Rio is, within Brazil, a special case and in a certain sense it is a mirror within the mirror, a place that symbolizes the Brazilian predicament in its totality, from its crassly public inequality to its irresistible creativity, its daily side-by-side of violence and beauty, brutality and humanity. Having lost its capital status to Brasília in the mid-60s, and never, like its eternal rival São Paulo, an economic powerhouse, it has lingered on as Brazil’s national trademark city, beset by abysmally bad state and municipal governments and a treacherous reliance on offshore oil. It was made into a symbol of Brazil’s international ascendancy during the Lula/Dilma period by becoming South America’s first Olympic host city (in 2016) and a co-host of the FIFA World Cup (in 2014), which brought some welcome new infrastructure but also bitter social conflict and financial bankruptcy to the state (though not the municipality). Since then, Rio has shown (to Brazil) where enforced austerity leads to: a near breakdown of public institutions, non- or only partial payment of (state) civil servants, including police, hospital staff, school teachers and university lecturers, the selling off of the few remaining public assets (such as water provision) at undervalued prices, and a significant rise in (organized) crime and the (here always) concomitant police violence.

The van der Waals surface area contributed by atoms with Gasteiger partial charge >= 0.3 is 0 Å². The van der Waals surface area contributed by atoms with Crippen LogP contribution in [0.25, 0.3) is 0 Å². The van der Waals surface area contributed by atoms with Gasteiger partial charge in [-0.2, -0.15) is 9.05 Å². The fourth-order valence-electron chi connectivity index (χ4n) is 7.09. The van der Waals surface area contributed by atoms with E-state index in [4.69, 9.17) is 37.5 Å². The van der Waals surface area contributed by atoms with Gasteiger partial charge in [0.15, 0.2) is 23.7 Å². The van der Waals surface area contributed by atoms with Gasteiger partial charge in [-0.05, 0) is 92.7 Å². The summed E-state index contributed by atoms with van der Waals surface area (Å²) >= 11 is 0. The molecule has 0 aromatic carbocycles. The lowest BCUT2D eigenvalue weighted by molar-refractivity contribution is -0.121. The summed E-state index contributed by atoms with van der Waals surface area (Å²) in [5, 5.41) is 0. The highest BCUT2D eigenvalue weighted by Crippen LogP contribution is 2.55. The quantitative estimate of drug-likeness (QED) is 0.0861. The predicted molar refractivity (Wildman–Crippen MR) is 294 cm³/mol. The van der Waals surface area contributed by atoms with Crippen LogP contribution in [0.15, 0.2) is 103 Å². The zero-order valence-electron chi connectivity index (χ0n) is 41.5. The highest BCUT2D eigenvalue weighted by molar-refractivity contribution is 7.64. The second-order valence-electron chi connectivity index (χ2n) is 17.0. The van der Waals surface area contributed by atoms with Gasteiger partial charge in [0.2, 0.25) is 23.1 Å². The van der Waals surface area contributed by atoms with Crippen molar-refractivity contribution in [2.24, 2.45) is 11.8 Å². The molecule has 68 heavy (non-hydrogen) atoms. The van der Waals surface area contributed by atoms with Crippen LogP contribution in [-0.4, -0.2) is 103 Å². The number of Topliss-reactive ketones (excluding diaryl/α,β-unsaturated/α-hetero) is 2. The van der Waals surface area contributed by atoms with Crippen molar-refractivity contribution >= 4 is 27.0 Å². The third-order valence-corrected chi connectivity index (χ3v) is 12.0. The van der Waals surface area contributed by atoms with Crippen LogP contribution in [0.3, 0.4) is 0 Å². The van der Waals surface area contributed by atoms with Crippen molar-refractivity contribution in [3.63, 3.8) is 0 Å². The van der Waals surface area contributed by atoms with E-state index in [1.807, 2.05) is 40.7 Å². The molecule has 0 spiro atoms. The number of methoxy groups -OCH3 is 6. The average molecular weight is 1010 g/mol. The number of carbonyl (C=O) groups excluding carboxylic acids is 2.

And all of this was, in its own way, reflected in the strike as it unfolded here: early in the morning relatively small pickets managed to blockade both the main bridge and the ferry terminal connecting downtown Rio with its neighbouring city Niteroi, thus causing major commuter congestion. Other acts throughout the city led to further shutdowns, with especially public schools (and many private ones, too) having adhered to the strike. Overall the picture displayed that slightly surreal mixture typical of this city: one could walk along busy shopping streets that would look just like on ordinary workdays, one could encounter, on public squares, small(ish) groups of protesters representing particular constituencies or institutions, and one could, later in the afternoon, congregate towards the Cinelandia square right in the historical city center to attend the main rally of the day, organised by the principal trade unions and a host of civil society organizations around a central stage, quite like any May Day event across the world . Yet, as if to rub in that things are different now, that there is not only a new government and a new politics, but a new ruling episteme, things unfolded rather differently: early on, during an otherwise peaceful march towards the Cinelandia meeting grounds, a small group of, perhaps, twenty individuals had apparently started to turn violent against (some) police and adjacent properties – in its reporting of the incident, the mainstream press has uniformly tended to frame it as police legitimately reacting against ‘black blocs’ a priori intent on committing acts of violence. That they, instead, might have been agents provocateurs -as has happened here before-, or simply a pretext for police to violently dissolve the rally was not reflected in (mainstream) news coverage. That the latter might well have been the case was, however, borne out by the facts as they unfolded thereafter, for police immediately reacted with heavy use of teargas and plastic bullets against the main body of the march, which was partially dispersed though managed to regroup to eventually arrive at the designated square. There it encountered a heavy presence of riot police, but otherwise the situation seemed to have calmed down, not least in the main body of demonstrators, which reflected a colourful cross-section of Brazilian society. For a short moment the crowd radiated the calm confidence that organized labour in Europe and, to an extent, North America, had attained, after a century of struggle, during the post-War ‘economic compromise’ and which, in turn, served as one of the models for labour relations during the Lula/Dilma period. It was like a flashback to another time, when union rallies were (almost) stately affairs, when the freedom of assembly felt like the historical achievement of a distant past, and when the police could be relied upon to actually protect that freedom by ensuring that its public exercise could go ahead. This vision was, of course, an illusion, and has been one, in Brazil, since at least the heavy-handed reaction to the 2013 mass protests which happened yet under Dilma’s watch. However, as many especially elderly demonstrators would affirm later on, what happened on April 28 on Cinelandia square went a step further, so far, in fact, that the most frequent comparison by those old enough to know was with the suppression of dissent by successive military governments after the (hot) coup of 1964.